Republicans are gearing up to reauthorize sanctions against Iran in a bid to at least partially nullify provisions of the Iran nuclear deal. Reuters reported Tuesday the vote could come as early as November to renew the Iran Sanctions Act, which is scheduled to expire Dec. 31.
Lawmakers return to Washington Nov. 14, about a week after the Nov. 8 general election. The renewal measure is expected to sail through the House but its fate is uncertain in the Senate.
Republicans opposed the Iran nuclear deal, which eased economic sanctions against Iran’s energy sector in exchange for Iran curtailing its nuclear program. Restrictions against its banking sector remain in place as well as against individual companies.
“We are very frustrated as members of Congress with this issue because whatever we do, President [Barack] Obama seems hell-bent on currying favor with Iran, and nothing we do persuades him otherwise,” Rep. Scott Perry, R-Pa., told the conservative Heritage Foundation’s Daily Signal in an interview.
Some Senate Republicans want to go further than a simple renewal, calling for the ability to punish individuals and businesses involved in Iran’s ballistic missile tests and to eliminate the president’s ability to waive sanctions for security reasons.
The administration has asked Congress to hold off, saying the U.S. already has the power to reimpose sanctions if Iran violates the nuclear pact, whether the Iran Sanctions Act is renewed or not. Officials say they are focused on making sure Iran complies with the deal, which they say was needed to keep Iran from gathering enough fissile material for a nuclear weapon. At the time Iran was believed just months away from that goal.
“Regardless of who the next president is, Congress needs to take the lead to make sure Iran pays a very heavy price for all its actions, whether it’s related to human rights, support of terrorism, or continuing to improve upon its ballistic missile testing capability,” Perry said.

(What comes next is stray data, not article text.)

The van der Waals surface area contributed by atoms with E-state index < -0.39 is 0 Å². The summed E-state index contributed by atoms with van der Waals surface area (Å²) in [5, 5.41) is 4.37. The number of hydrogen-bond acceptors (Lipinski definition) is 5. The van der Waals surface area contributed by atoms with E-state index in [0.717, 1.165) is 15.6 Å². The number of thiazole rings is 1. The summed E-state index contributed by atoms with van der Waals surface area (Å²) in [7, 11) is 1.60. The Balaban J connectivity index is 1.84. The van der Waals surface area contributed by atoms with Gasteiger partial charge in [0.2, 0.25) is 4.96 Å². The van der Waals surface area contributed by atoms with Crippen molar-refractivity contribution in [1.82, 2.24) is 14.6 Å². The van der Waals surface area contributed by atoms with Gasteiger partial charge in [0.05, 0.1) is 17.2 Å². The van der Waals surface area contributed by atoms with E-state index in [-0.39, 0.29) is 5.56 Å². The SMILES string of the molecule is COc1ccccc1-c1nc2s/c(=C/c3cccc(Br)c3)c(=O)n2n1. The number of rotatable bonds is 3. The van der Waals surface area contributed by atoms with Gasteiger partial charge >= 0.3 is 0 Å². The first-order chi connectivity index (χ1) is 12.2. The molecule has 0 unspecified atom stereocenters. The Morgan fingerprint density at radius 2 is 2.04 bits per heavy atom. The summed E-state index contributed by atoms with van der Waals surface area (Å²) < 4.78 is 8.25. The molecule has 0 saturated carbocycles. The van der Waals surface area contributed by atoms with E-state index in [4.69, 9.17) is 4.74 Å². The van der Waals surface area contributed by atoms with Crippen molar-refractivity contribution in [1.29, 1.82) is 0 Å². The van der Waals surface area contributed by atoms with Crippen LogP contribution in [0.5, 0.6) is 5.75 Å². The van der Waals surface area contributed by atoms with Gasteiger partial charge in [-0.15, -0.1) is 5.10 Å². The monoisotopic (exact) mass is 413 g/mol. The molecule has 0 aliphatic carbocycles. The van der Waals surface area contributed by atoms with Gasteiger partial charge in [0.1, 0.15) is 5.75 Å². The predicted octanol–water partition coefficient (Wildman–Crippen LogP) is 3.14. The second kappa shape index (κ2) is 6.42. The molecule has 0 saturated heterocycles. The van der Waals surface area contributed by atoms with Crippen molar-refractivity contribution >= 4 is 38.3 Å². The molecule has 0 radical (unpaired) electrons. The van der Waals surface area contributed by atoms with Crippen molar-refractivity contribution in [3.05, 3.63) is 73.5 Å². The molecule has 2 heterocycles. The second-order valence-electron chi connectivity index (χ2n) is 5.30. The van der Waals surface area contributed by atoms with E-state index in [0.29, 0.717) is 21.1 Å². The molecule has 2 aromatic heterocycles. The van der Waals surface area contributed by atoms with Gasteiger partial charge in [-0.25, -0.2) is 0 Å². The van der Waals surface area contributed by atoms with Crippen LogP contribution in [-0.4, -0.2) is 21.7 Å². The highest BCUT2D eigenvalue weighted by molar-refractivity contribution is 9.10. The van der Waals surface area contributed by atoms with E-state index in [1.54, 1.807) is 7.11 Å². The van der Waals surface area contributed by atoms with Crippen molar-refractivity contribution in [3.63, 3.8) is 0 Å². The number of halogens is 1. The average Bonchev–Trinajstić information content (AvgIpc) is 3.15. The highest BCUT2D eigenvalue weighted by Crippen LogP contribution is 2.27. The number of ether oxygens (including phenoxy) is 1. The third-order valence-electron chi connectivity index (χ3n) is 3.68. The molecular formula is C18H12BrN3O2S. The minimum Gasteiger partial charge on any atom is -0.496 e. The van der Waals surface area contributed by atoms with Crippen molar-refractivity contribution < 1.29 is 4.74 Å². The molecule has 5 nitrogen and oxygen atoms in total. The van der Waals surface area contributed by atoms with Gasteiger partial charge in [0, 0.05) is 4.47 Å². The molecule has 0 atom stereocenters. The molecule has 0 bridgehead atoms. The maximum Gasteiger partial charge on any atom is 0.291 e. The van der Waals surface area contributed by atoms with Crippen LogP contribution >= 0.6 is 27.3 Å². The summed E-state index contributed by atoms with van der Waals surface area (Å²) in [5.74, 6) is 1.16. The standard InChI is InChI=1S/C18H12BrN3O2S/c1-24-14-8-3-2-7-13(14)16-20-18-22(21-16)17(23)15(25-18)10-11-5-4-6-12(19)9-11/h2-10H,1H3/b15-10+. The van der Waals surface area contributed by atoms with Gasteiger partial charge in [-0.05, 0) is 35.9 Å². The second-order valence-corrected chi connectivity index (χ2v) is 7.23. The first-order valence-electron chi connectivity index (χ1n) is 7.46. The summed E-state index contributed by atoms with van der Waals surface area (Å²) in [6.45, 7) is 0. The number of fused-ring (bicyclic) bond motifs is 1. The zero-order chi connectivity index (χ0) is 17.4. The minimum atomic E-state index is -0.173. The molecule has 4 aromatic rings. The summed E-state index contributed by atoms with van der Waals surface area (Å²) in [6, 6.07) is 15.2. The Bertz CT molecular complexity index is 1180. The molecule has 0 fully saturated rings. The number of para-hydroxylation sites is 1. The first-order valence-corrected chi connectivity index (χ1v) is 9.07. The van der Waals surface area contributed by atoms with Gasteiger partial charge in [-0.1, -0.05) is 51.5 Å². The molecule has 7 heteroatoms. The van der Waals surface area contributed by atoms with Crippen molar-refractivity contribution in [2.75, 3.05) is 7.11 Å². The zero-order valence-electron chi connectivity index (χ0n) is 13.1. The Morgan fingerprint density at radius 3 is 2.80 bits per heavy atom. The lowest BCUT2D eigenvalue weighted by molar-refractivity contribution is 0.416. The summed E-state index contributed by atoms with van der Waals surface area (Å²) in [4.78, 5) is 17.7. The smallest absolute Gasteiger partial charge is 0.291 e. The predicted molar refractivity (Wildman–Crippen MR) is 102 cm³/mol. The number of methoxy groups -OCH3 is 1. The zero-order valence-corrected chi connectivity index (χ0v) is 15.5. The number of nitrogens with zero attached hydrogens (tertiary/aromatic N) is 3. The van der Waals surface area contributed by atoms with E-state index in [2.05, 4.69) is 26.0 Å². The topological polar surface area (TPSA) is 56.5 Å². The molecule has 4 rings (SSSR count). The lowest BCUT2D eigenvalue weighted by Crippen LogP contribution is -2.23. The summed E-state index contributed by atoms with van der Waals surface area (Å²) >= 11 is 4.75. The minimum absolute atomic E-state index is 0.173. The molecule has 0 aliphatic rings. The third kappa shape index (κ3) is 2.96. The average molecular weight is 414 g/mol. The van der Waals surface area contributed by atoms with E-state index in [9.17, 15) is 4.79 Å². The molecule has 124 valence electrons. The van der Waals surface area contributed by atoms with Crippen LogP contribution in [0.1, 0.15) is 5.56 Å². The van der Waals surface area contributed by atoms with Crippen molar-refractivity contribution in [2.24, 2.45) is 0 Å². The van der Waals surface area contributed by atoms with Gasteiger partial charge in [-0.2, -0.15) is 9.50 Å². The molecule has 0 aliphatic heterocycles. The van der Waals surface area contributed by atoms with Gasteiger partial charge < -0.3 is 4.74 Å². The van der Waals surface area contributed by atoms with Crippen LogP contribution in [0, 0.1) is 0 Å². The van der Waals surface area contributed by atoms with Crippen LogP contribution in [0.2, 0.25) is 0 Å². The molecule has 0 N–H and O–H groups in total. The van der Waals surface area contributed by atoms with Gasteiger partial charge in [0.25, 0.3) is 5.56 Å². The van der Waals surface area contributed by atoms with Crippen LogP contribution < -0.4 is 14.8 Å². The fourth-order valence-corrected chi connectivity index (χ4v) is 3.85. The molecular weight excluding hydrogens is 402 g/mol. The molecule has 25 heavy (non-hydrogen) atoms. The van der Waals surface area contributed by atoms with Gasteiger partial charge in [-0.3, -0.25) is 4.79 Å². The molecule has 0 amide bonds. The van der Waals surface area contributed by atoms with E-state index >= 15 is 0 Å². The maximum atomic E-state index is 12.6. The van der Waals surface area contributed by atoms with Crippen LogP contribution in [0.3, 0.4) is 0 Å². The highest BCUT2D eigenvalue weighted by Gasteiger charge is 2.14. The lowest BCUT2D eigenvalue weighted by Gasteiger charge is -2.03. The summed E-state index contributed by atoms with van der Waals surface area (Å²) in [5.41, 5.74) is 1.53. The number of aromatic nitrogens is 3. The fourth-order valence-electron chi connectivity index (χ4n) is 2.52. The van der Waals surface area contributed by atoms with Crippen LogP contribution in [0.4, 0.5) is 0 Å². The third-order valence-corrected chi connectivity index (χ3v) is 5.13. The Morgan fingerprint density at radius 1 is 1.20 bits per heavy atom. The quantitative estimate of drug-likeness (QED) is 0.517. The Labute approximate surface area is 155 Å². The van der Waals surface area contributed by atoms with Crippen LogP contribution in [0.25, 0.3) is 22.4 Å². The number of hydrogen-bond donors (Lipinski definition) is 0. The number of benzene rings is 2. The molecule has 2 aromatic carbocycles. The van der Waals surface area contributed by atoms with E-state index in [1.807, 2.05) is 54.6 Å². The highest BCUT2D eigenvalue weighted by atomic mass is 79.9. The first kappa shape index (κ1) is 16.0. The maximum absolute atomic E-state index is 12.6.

He added: “The Obama administration is essentially allowing Iran to do virtually anything it wants for fear any protesting by the U.S., our Western partners, or the U.N. will scuttle the nuclear deal. Whether the next administration would feel the same way, I don’t know. But Congress has every obligation to bring back our leverage.”
A group of Senate Democrats was poised to join the chamber’s 54 Republicans to support renewal. Sixty votes will be needed to block a filibuster and move the measure forward.
Democrats pushing for renewal include Richard Blumenthal of Connecticut, Debbie Stabenow of Michigan, Jeff Merkley of Oregon, Ron Wyden of Oregon, Amy Klobuchar of Minnesota, Martin Heinrich of New Mexico and Brian Schatz of Hawaii, Roll Call reported. Sen. Tim Kaine of Virginia, Democrat Hillary Clinton’s running mate, introduced his own bill to renew the sanctions act.
Roll Call said Sen. Benjamin Cardin of Maryland, the ranking Democrat on the Senate Foreign Relations Committee, has said a straight renewal of the sanctions act could pass by unanimous consent but the measure would face opposition if Republicans attempt to add new provisions.